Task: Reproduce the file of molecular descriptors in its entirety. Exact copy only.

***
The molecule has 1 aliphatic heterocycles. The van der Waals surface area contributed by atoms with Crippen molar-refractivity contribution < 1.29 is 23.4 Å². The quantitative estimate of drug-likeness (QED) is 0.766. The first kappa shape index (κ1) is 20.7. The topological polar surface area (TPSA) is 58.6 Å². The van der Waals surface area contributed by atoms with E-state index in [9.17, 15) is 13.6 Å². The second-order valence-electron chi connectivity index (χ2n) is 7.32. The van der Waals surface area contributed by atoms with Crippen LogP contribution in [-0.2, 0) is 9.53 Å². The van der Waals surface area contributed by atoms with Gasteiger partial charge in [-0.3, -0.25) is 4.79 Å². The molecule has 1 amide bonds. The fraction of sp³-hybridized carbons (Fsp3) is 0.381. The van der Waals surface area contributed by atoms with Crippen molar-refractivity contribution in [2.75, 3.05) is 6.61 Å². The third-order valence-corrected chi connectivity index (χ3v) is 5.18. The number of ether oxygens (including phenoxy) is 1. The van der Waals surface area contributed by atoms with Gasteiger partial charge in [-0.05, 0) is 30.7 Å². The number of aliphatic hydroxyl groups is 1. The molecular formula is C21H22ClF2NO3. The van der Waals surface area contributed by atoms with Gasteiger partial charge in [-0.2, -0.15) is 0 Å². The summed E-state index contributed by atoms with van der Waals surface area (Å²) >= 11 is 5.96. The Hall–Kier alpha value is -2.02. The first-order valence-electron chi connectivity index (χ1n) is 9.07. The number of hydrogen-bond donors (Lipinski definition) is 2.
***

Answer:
The molecule has 1 aliphatic heterocycles. The van der Waals surface area contributed by atoms with Crippen molar-refractivity contribution < 1.29 is 23.4 Å². The quantitative estimate of drug-likeness (QED) is 0.766. The first kappa shape index (κ1) is 20.7. The topological polar surface area (TPSA) is 58.6 Å². The van der Waals surface area contributed by atoms with E-state index in [9.17, 15) is 13.6 Å². The second-order valence-electron chi connectivity index (χ2n) is 7.32. The van der Waals surface area contributed by atoms with Crippen LogP contribution in [-0.2, 0) is 9.53 Å². The van der Waals surface area contributed by atoms with Gasteiger partial charge in [-0.3, -0.25) is 4.79 Å². The molecule has 1 amide bonds. The fraction of sp³-hybridized carbons (Fsp3) is 0.381. The van der Waals surface area contributed by atoms with Crippen molar-refractivity contribution in [2.75, 3.05) is 6.61 Å². The third-order valence-corrected chi connectivity index (χ3v) is 5.18. The number of ether oxygens (including phenoxy) is 1. The van der Waals surface area contributed by atoms with Gasteiger partial charge in [-0.05, 0) is 30.7 Å². The number of aliphatic hydroxyl groups is 1. The molecular formula is C21H22ClF2NO3. The van der Waals surface area contributed by atoms with Gasteiger partial charge in [-0.2, -0.15) is 0 Å². The summed E-state index contributed by atoms with van der Waals surface area (Å²) >= 11 is 5.96. The Hall–Kier alpha value is -2.02. The first-order valence-electron chi connectivity index (χ1n) is 9.07. The number of hydrogen-bond donors (Lipinski definition) is 2.